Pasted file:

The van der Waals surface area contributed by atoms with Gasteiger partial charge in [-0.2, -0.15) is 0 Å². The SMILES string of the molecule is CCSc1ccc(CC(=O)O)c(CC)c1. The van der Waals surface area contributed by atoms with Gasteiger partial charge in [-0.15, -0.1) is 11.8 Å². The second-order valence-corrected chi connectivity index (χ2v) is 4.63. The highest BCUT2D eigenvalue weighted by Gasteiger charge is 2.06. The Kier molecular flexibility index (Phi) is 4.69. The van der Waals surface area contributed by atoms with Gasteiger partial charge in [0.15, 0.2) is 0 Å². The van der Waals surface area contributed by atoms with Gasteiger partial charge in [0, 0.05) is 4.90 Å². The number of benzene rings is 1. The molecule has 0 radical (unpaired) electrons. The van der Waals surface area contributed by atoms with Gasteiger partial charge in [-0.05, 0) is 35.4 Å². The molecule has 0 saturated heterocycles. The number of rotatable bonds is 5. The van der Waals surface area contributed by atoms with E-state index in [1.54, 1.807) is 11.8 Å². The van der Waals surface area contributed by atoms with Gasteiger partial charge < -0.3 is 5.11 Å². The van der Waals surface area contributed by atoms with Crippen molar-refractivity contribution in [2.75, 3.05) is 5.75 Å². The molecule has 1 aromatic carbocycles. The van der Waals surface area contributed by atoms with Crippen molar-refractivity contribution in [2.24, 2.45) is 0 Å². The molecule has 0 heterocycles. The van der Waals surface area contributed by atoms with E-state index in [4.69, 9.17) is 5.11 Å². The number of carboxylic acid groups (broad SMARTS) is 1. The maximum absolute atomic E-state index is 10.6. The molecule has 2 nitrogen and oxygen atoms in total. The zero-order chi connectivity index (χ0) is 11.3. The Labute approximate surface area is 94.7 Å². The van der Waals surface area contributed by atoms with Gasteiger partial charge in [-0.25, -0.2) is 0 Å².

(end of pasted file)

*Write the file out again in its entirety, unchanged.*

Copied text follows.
The van der Waals surface area contributed by atoms with Gasteiger partial charge in [-0.2, -0.15) is 0 Å². The SMILES string of the molecule is CCSc1ccc(CC(=O)O)c(CC)c1. The van der Waals surface area contributed by atoms with Gasteiger partial charge in [-0.15, -0.1) is 11.8 Å². The second-order valence-corrected chi connectivity index (χ2v) is 4.63. The highest BCUT2D eigenvalue weighted by Gasteiger charge is 2.06. The Kier molecular flexibility index (Phi) is 4.69. The van der Waals surface area contributed by atoms with Gasteiger partial charge in [0.15, 0.2) is 0 Å². The van der Waals surface area contributed by atoms with Gasteiger partial charge in [0, 0.05) is 4.90 Å². The number of benzene rings is 1. The molecule has 0 radical (unpaired) electrons. The van der Waals surface area contributed by atoms with Gasteiger partial charge in [-0.05, 0) is 35.4 Å². The molecule has 0 saturated heterocycles. The number of rotatable bonds is 5. The van der Waals surface area contributed by atoms with E-state index in [1.54, 1.807) is 11.8 Å². The van der Waals surface area contributed by atoms with Gasteiger partial charge < -0.3 is 5.11 Å². The van der Waals surface area contributed by atoms with Crippen molar-refractivity contribution in [2.75, 3.05) is 5.75 Å². The molecule has 1 aromatic carbocycles. The van der Waals surface area contributed by atoms with Crippen molar-refractivity contribution in [2.24, 2.45) is 0 Å². The molecule has 0 heterocycles. The van der Waals surface area contributed by atoms with E-state index in [4.69, 9.17) is 5.11 Å². The number of carboxylic acid groups (broad SMARTS) is 1. The maximum absolute atomic E-state index is 10.6. The molecule has 2 nitrogen and oxygen atoms in total. The zero-order chi connectivity index (χ0) is 11.3. The Labute approximate surface area is 94.7 Å². The van der Waals surface area contributed by atoms with Gasteiger partial charge in [-0.25, -0.2) is 0 Å².